In the last century, the greatest growth sector in the economies of high-income countries has been government. Whether such growth has had positive or negative effects on economic well-being is one of the most controversial and important issues of our time. In this comprehensive economic study of the role governments play in contemporary (primarily U.S.) society, Edwin S. Mills posits that the social efficiency, equity, innovativeness, flexibility, and growth of economies depend on the ways in which governments relate to economic activity. Operating under the assumption that governments are motivated to achieve social efficiency and equity, The Burden of Government employs fundamental, but nontechnical, economic theory to analyze what governments should and should not do to affect domestic economies.
Considerable use is made of long-term historical trends and of more contemporary, post-World War II data. Economic analysis of this detailed historical data provides insights into ways in which societies function and how they might function better. Defining social efficiency as the best use of a society's resources to make people as well off as possible, Mills uses the framework of normative (welfare) economics to analyze
- What governments should and should not do to promote social efficiency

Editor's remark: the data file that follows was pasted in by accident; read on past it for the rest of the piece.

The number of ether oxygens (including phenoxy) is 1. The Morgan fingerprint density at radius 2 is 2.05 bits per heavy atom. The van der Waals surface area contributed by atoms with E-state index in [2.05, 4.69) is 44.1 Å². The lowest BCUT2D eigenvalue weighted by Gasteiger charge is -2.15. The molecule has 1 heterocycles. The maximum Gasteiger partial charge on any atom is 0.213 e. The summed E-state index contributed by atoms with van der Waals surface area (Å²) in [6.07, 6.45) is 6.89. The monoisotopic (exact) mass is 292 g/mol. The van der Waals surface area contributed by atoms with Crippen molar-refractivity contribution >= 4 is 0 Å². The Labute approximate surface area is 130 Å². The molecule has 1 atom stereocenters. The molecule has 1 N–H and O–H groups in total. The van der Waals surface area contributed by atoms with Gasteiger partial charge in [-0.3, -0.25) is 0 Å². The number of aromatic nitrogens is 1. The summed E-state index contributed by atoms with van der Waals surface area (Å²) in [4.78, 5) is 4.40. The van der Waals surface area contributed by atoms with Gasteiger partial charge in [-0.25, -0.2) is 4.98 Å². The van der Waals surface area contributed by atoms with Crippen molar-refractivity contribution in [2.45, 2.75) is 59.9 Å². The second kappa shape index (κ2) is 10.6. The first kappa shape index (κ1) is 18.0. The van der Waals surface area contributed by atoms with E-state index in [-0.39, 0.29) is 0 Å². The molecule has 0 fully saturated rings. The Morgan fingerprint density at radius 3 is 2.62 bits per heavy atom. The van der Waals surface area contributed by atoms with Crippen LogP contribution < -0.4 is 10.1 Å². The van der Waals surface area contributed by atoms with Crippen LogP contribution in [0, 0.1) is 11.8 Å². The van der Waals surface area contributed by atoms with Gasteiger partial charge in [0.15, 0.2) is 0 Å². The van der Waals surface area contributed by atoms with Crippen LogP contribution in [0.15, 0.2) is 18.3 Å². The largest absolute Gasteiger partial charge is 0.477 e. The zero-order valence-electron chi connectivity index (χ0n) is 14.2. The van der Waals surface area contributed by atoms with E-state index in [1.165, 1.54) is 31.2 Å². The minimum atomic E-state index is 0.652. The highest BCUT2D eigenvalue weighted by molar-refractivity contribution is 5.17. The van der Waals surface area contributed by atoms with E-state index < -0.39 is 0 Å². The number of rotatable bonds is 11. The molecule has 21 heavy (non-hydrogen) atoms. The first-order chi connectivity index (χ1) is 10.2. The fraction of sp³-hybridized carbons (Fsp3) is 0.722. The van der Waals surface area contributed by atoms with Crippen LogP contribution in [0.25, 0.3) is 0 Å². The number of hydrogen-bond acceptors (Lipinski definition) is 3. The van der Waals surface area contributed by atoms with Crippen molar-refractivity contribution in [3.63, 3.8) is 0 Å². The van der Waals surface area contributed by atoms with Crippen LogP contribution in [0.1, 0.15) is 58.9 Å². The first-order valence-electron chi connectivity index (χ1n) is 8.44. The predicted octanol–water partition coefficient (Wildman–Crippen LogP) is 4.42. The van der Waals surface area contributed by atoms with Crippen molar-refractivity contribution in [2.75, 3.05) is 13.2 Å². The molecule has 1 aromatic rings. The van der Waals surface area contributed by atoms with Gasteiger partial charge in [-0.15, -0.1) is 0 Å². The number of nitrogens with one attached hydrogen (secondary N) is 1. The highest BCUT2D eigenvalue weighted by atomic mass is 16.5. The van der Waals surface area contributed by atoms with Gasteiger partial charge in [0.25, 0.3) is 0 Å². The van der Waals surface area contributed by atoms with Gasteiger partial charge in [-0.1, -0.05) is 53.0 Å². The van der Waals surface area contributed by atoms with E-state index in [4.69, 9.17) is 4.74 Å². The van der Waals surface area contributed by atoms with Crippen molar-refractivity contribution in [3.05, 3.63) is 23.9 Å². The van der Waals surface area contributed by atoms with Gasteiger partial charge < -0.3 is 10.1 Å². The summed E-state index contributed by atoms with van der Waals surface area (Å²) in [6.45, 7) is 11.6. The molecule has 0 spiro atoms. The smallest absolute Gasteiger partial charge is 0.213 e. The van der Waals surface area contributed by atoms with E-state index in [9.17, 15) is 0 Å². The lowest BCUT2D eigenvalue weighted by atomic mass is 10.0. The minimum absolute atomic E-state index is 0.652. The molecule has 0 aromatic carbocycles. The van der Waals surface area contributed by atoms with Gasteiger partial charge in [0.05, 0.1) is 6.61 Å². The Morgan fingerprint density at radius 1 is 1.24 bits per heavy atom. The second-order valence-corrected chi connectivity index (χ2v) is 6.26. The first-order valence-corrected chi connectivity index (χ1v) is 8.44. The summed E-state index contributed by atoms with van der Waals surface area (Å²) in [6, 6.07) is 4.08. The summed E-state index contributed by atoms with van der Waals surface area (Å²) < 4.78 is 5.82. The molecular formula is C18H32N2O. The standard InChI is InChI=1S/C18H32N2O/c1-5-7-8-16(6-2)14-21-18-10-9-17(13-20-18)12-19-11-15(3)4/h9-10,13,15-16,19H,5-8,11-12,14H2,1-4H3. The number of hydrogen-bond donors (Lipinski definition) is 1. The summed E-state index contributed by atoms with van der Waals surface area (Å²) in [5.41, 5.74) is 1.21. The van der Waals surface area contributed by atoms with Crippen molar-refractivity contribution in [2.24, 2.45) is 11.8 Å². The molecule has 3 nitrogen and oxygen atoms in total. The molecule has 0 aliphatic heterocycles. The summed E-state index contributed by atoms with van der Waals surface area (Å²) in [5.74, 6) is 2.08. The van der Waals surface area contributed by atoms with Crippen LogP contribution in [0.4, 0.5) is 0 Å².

- Appropriate national government macroeconomic policies
- Regulatory actions of federal, state, and local governments
- The role of governments in poor countries
- What private groups can do better than governments and what governments can do better than private groups
Mills argues that the belief that governments know people's preferences better than people do is not a legitimate reason for governments to intervene to control behavior. Yet, he points out, there may be many reasons why private behavior does not lead to resource allocation that would enable people to be as well off as possible. If so, there may be methods by which government can intervene to make people better off. The "burden of government" is to assess the feasibility of these methods and to implement acceptable courses of action. Mills' treatise deals exhaustively with the complex social and economic ramifications inherent in employment of such methods.